The iPad, aside from its other original features, was powered by Apple’s own proprietary chip, the A4. The iPad 2 by the A5. Apple was able to take more and more control over the implementation of every detail, integrating their own chips, radios and antennae in new ways that allowed for increased reliability, fluency, speed and – crucially – battery life. Indeed, the energy efficiency of the iPad remains one of its most astonishing features.
This week history repeats itself: a “new” iPhone which has the same form-factor as its predecessor but with an “S” added, again, for speed. Many might express similar disappointment, but as was the case with the 3GS – there also arrives a new operating system, iOS 5.0, which will work on previous models (but not the 3G or iPhone 1 I believe).
iOS 5.0 allows Over The Air updating and iTunes syncing, gives (AT LAST!!) a glossary so that we can make up our own text abbreviations and correct bad auto-correct habits (if ever I type “tou” it now automatically becomes “you”), offers a vast, customisable range of notification options, including a draw-down curtain familiar to Android users. iOS 5 also integrates Twitter globally so that I can go to a website, for example, and see that “Tweet” has been added to the list of sharing options available.
You will see from my screenshot that one can create a reading list too from Safari. There’s tabbed browsing also. And iMessaging, which means you can “text” from an iPod touch or iPad.
Most noticeable is the all-new iCloud, which replaces the never wildly successful MobileMe. iCloud is free and allows users to store their data, photos, apps, music and whole iPhone identity, look, feel and functionality “up there” in that happy space we call the cloud. In fact this cloud is, I believe, a mountainside in North Carolina. MobileMe users can transfer their identities seamlessly and easily, others simply create a new account for free by following simple instructions. There is an option to enable Photostream, which keeps every picture you take for ever. Be warned. You cannot delete a picture once it is in Photostream. There may well be blushes within families who share devices and discover that a photo they would rather not be seen is permanently on view, but they’ll have to learn the hard way. iOS 5 will make your existing iPhone so like a new one that you might even forget the iPhone 4S …
4S is the first iPhone with a proprietary dual core A5 chip, Apple is claiming it can process graphics up to seven times faster. Other increases in performance will strengthen the iPhone’s position in the handheld gaming market. For users like me it is apparent that the new 8MP front-facing camera, with its five-element lens, facial recognition and image stabilisation is fabulously impressive, as are increased speeds in data browsing and general app loading in everyday use.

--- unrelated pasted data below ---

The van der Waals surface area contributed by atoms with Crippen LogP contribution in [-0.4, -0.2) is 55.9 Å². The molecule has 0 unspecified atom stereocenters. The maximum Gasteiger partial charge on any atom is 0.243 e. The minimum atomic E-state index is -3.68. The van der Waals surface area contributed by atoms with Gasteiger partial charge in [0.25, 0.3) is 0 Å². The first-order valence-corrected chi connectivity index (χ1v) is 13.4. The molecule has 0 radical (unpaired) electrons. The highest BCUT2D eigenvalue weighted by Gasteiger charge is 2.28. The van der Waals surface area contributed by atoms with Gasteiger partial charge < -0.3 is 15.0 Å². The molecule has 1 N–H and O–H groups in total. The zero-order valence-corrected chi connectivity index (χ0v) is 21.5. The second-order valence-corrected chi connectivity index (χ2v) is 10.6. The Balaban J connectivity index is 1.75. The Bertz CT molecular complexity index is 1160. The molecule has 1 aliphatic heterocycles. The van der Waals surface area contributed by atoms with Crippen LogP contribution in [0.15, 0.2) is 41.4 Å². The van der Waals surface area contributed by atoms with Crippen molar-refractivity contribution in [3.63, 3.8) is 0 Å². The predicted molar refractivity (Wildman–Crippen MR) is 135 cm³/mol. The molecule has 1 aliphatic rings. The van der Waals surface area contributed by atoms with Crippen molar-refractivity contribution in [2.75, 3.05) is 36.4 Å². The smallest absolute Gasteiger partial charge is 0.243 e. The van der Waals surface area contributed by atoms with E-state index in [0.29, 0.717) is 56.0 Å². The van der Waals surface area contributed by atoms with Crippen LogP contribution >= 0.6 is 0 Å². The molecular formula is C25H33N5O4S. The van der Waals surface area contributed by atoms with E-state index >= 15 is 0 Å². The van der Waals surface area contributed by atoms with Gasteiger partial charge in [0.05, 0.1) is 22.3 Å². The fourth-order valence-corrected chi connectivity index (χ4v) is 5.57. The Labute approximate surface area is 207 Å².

Apple’s new cash richness also allowed them to buy a little third-party app called Siri, which billed itself as a personal assistant. I remember writing a joshing note to Jo, my PA, in February last year when Siri came out. “Hm … Jo, Siri? Siri, Jo? … Hard to tell …” And then Siri seemed to disappear. Little did we know that Apple had bought this (originally DARPA developed) technology and was due to bake it into its new phone.
Siri is the USP of the 4S, it is essentially Voice Control that really works. You talk to it, it talks back. You can ask it questions in natural English: “what is 436 times 734?” and you get an answer neatly displayed on what looks like old-fashioned punched computer paper. Wolfram Alpha is used as the database, and its elegance suits the experience perfectly.
Here are three pictures that show my experience when I asked Siri “What is the capital of Finland?” You can scroll down the final one and see a map and other details. It’s fast and very very impressive. Even better, it senses when you bring your device to your ear so you can talk to it as if you’re on the phone to someone, rather than having to endure the embarrassment of yelling at it at arms length. So good is the voice recognition that it is now built into all apps that use a keyboard. For the first time I’ve found that I can happily and accurately dictate texts and emails. Dragon Dictate are going to be very sore about it, but I have no doubt they will collude with others to bring a similar service to Android and Windows 7 phones as soon as they can. For this really works. For the moment local searches are only available for the US, but that will soon change, one assumes.